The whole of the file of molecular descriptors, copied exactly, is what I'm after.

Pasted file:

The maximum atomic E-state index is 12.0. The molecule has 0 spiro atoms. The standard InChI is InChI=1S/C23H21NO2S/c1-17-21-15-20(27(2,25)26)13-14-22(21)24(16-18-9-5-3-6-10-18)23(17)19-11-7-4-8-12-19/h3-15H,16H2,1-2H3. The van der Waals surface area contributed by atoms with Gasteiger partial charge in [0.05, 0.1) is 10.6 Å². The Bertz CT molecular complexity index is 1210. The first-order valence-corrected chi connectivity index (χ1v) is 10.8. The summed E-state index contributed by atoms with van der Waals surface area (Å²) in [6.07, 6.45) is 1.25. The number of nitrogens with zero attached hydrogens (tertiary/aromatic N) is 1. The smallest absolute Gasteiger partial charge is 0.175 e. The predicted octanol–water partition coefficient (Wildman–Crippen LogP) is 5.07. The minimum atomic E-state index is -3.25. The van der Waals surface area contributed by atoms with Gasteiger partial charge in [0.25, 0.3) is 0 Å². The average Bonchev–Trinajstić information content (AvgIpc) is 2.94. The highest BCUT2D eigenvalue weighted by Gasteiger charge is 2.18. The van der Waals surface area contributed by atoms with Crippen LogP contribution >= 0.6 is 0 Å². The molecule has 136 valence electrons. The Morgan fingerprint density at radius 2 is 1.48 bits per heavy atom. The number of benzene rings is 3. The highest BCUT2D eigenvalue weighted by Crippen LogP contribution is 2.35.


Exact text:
The maximum atomic E-state index is 12.0. The molecule has 0 spiro atoms. The standard InChI is InChI=1S/C23H21NO2S/c1-17-21-15-20(27(2,25)26)13-14-22(21)24(16-18-9-5-3-6-10-18)23(17)19-11-7-4-8-12-19/h3-15H,16H2,1-2H3. The van der Waals surface area contributed by atoms with Gasteiger partial charge in [0.05, 0.1) is 10.6 Å². The Bertz CT molecular complexity index is 1210. The first-order valence-corrected chi connectivity index (χ1v) is 10.8. The summed E-state index contributed by atoms with van der Waals surface area (Å²) in [6.07, 6.45) is 1.25. The number of nitrogens with zero attached hydrogens (tertiary/aromatic N) is 1. The smallest absolute Gasteiger partial charge is 0.175 e. The predicted octanol–water partition coefficient (Wildman–Crippen LogP) is 5.07. The minimum atomic E-state index is -3.25. The van der Waals surface area contributed by atoms with Gasteiger partial charge in [0.25, 0.3) is 0 Å². The average Bonchev–Trinajstić information content (AvgIpc) is 2.94. The highest BCUT2D eigenvalue weighted by Gasteiger charge is 2.18. The van der Waals surface area contributed by atoms with Crippen LogP contribution >= 0.6 is 0 Å². The molecule has 136 valence electrons. The Morgan fingerprint density at radius 2 is 1.48 bits per heavy atom. The number of benzene rings is 3. The highest BCUT2D eigenvalue weighted by Crippen LogP contribution is 2.35.